I know what it is like when I walk into the class for the first time and nobody talks to you and nobody looks at you and they are in their little groups and you’re just kinda…waiting for it to start at the back, close to the door so you can make a quick exit.This quote came from my own research as a graduate student and represents 100s more that I have collected over the years. Her story related to her first experience walking into a fitness class....she never went back. The fear and anxiety that many novice exercisers face when entering a fitness center for the first time can be quite debilitating. Fitness culture and the barriers it creates (unconsciously) happens to be one of my research passions and one I continue to examine in various environments (the military, the education system). So it wasn't too surprising to me when I received an email from a very close friend of mine in severe panic about her first visit to her new fitness center. Back and forth the emails went as she detailed (very honestly I might add) her feelings of fear over all the "what ifs" of her very first visit.
|Unfortunately, many think of the|
gym experience like this....
I have worked in gyms my whole life. I have coordinated fitness programs, headed up departments, and trained over 600 personal trainers. When I walk into a fitness facility, I still experience feelings of intimidation. I work out along side some very big gentlemen lifting some pretty heavy weight (and grunting loudly as they do so)...no matter what my experience or education, I still cringe when I walk in. So if it's happening to me, it's got to be happening to others. You are not alone.
|A typical reaction by many at |
the thought of going to a gym.
How many members are we loosing
over unfounded fears? How can
we change this?
Secret #1: Most of those big guys lifting those big weights are lifting incorrectly (and really don't know what they are doing - it's the odd one that surprises me). There is a culture that tends to celebrate testimonials (Look at me, I drank toilet water and I'm shredded now!) over research (studies that aren't paid for by the companies and are reviewed in a non-bias way through other researchers - "peer-reviewed"). Therefore, you can imagine how the "if buddy is doing it and he looks like that it must be good" way of learning could lend itself to injury or ineffective training (pssst...if you lift slower and more controlled, you could break through that training plateau you seem to be on).
Secret #2: No one is looking at you when you come in or workout; they are too focused on what they are doing. This is one of the most reported fears of novice exercisers and a very understandable one. The truth is, everyone is there for themselves and are either looking at themselves in the mirror or into a great song on their iPod. It's funny, although they are a group of people in one room exercising together, exercise really is an individual activity. Even in the group fitness classes you will find people focused on the mirror or the moves and not on anyone else.
Secret #3: Everyone goes through a learning phase. I have seen some really interesting ways to use the equipment when "newbies" are trying to figure it out without assistance. Even then, I didn't burst into laughter and point, I remembered the time when I did the very same thing (and so does everyone else...unless they are a complete a**). The one mistake many "newbies" make, however, is not asking for assistance. It is very important to have a tour of the equipment before using it. If the club doesn't offer it unless you pay for it, find another club...it should be complimentary (oohhh....if I only had the guts to open my own facility).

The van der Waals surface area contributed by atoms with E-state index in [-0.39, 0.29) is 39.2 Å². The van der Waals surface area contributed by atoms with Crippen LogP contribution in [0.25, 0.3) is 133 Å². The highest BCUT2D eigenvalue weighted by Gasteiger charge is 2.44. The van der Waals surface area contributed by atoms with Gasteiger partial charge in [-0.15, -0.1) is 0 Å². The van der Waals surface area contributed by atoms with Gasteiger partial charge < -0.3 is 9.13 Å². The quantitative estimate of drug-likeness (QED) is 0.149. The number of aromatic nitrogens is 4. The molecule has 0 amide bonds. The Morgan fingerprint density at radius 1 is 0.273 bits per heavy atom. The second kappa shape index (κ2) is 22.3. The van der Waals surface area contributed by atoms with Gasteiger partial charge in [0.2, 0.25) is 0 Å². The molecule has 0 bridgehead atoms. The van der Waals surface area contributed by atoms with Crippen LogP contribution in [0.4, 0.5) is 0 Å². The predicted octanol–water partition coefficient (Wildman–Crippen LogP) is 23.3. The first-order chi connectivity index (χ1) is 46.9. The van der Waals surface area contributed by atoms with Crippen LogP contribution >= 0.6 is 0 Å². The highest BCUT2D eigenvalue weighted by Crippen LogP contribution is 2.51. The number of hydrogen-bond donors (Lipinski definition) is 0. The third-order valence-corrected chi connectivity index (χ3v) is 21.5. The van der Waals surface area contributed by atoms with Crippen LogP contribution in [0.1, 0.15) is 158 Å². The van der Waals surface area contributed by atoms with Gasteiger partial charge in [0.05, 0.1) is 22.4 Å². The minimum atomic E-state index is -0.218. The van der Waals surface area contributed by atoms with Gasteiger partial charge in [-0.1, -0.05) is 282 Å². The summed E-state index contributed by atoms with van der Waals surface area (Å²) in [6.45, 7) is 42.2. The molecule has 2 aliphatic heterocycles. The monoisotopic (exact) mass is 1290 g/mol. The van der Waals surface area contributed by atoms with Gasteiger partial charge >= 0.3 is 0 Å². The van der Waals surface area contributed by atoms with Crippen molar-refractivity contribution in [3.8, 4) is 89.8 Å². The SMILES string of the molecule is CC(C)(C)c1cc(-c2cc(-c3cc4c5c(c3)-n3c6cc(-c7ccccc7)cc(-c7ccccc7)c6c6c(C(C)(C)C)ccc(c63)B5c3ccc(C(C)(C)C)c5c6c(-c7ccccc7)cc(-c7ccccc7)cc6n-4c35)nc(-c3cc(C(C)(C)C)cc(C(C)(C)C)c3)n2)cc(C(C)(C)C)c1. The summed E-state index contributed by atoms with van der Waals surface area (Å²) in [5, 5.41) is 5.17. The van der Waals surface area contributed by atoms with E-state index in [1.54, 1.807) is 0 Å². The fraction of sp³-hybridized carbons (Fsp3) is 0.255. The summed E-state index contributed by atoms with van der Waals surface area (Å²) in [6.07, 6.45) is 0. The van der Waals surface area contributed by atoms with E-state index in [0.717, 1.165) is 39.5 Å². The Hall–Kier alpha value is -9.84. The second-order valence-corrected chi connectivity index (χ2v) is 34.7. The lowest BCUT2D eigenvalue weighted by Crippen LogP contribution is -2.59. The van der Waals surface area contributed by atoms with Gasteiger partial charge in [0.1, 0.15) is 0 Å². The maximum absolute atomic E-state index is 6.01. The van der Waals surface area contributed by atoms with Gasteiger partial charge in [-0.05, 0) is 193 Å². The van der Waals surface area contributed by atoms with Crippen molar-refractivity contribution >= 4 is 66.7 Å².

Those about cover it. If you are considering a gym membership I highly recommend the following to make it easier for you in every way....
1. Get to know the equipment before you start to workout.
2. Understand the protocol of the gym before you use it (wiping down of equipment, sharing weights when busy, etc.)
3. Get to know the staff and ask for assistance when you need it.
4. Avoid taking the advice of anyone unless they have the certification / education behind them. Just because "Jane" looks fabulous in that Lululemon outfit doesn't mean she knows what she is doing in the gym...those could be fake bum cheeks for all you know.
|We can be thankful that this trend didn't continue. I |
remember the day teaching aerobics with a thong
body suit over white, short tights....oh the horror!
Personally, I love the fitness center atmosphere because it forces me to be social. I meet many new people and always have friends to workout with (although moving from Victoria has proven a little challenging...I remain positive). I believe that if you join a fitness class you do get to know those around you and do cultivate a social connection that may help you stick with your program. Just don't let those silly spandex-cotton outfits get to you....I still workout in a cotton t-shirt and whatever pants I can find (my socks don't even match)....but maybe that's why I can't find friends at my new gym? Check out my blog post under "Fitness Leadership" about not needing the fancy clothes to exercise. That, in itself, can be a huge - and unnecessary - barrier.
Now...I just need a few financial backers and I'll open my own center!
|Here's the proof..that's me on the podium screaming at a|
gym full of aerobic instructors and participants (a very...very long time ago).
Don't you just love the colour co-ordination, waist-bands and hair scrunchies?